New Delhi: Sixty species of butterflies were identified in the first of its kind survey organised by Haryana Forest and Wildlife Department in Rewari district on Tuesday. The survey was conducted to check the floral diversity in the Aravalli region and to record and make inventories of the species. The survey coincides with Butterfly month which is observed from September 5 to October 4.
Divisional Forest Officer of Rewari, Sunder Sambharya, during an interview with The Hindu, said the survey included sixty experts from across the country including, Delhi, Mumbai and Faridabad, took part in the survey and expressed satisfaction at the identification of a large number of species in a single day in a semi-arid region.
The survey was conducted in 10 villages in Rewari namely Palra, Ahhrod, Bassduda, Khol, Manethi, Bhalki, Majra, Nandha, Balwari and Khaleta, with a continuous stretch of hillocks.
60 butterfly species were identified between 9 am to 4 pm reflecting a rich flora and fauna in the area. Rare species including Branded Swift, Indian Skipper, Conjoined Swift, Lesser Grass Blue, Gram Blue, Tiny Grass Blue, Pea Blue, Bright Babul Blue, Forget-Me-Not, Zebra Blue, Common Pierrot and Rounded Pierrot.
Moreover, as gathered by research, the outcome of the survey will form the basis for observing the impact of habitat disturbance and climate change on the ecology of the region. It will also help in chalking out management strategy for the conservation of butterflies and moths. Sambharya said that butterflies were sensitive to habitat disturbance and pollution and their conservation was important for the sustenance of life on the planet.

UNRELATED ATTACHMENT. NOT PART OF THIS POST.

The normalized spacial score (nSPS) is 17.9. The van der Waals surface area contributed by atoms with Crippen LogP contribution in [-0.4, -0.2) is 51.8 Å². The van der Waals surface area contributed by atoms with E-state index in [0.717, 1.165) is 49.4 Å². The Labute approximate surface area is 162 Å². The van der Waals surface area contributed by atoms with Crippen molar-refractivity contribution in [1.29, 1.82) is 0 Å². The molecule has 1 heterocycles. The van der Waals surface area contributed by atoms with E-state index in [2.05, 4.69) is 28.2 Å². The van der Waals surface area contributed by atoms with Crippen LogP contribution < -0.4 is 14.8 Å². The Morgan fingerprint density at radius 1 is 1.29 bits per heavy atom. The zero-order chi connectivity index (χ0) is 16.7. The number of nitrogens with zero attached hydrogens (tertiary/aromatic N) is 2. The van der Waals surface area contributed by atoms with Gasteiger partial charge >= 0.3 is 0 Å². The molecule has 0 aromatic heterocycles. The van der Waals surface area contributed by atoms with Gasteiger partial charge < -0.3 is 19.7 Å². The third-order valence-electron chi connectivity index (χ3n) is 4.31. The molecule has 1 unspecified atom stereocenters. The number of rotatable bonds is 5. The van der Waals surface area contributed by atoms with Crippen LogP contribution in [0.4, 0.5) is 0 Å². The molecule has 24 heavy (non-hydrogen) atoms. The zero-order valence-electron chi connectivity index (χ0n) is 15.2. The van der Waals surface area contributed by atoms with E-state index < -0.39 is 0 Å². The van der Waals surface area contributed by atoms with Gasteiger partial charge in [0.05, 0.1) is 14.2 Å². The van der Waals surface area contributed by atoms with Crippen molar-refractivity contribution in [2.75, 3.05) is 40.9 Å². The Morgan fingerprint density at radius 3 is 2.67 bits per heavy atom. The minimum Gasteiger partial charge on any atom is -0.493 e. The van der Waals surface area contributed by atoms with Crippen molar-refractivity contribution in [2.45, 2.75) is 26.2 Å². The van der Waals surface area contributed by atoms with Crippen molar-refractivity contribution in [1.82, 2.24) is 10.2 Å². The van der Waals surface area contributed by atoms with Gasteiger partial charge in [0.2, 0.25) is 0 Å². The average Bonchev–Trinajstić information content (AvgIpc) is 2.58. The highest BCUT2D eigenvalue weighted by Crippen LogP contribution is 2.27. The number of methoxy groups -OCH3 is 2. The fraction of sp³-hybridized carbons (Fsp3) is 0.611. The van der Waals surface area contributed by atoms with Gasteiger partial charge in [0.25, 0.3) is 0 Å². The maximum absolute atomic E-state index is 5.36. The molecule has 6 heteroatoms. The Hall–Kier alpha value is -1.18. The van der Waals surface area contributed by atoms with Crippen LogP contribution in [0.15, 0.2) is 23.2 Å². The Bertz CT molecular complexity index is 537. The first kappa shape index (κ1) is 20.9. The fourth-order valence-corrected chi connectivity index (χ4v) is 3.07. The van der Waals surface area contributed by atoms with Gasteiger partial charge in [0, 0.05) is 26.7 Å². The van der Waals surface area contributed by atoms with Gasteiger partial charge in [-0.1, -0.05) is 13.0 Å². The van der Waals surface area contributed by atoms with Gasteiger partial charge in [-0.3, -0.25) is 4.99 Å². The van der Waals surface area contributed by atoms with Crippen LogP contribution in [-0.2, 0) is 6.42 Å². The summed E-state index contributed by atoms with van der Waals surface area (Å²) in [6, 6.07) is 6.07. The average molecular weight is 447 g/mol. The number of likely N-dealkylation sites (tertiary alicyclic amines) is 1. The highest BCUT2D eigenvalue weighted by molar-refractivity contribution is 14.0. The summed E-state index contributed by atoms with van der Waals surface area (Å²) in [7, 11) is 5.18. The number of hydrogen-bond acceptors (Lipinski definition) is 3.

After this positive development, Neelam Ahluwalia from the Aravalli Bachao Citizens Movement highlighted the need to declare Haryana Aravallis as a wildlife sanctuary. She said, “One of the demands of the Aravalli Bachao movement is that Aravallis in Haryana needs to be declared as a wildlife corridor to connect Asola wildlife sanctuary in Delhi with Sariska in Rajasthan. Neelam added that in 2017 the Wildlife Institute of India did a survey and found more than 30 leopards and other mammals in Delhi-NCR. In 2019, CEDAR did research to find 217 species of birds in Mangar alone.”
Neelam added that large sections of Aravallis have not even been declared as forest land. Such animal and bird surveys will help strengthen the demand to bring Haryana Aravallis under forest laws and save them from illegal mining and encroachments.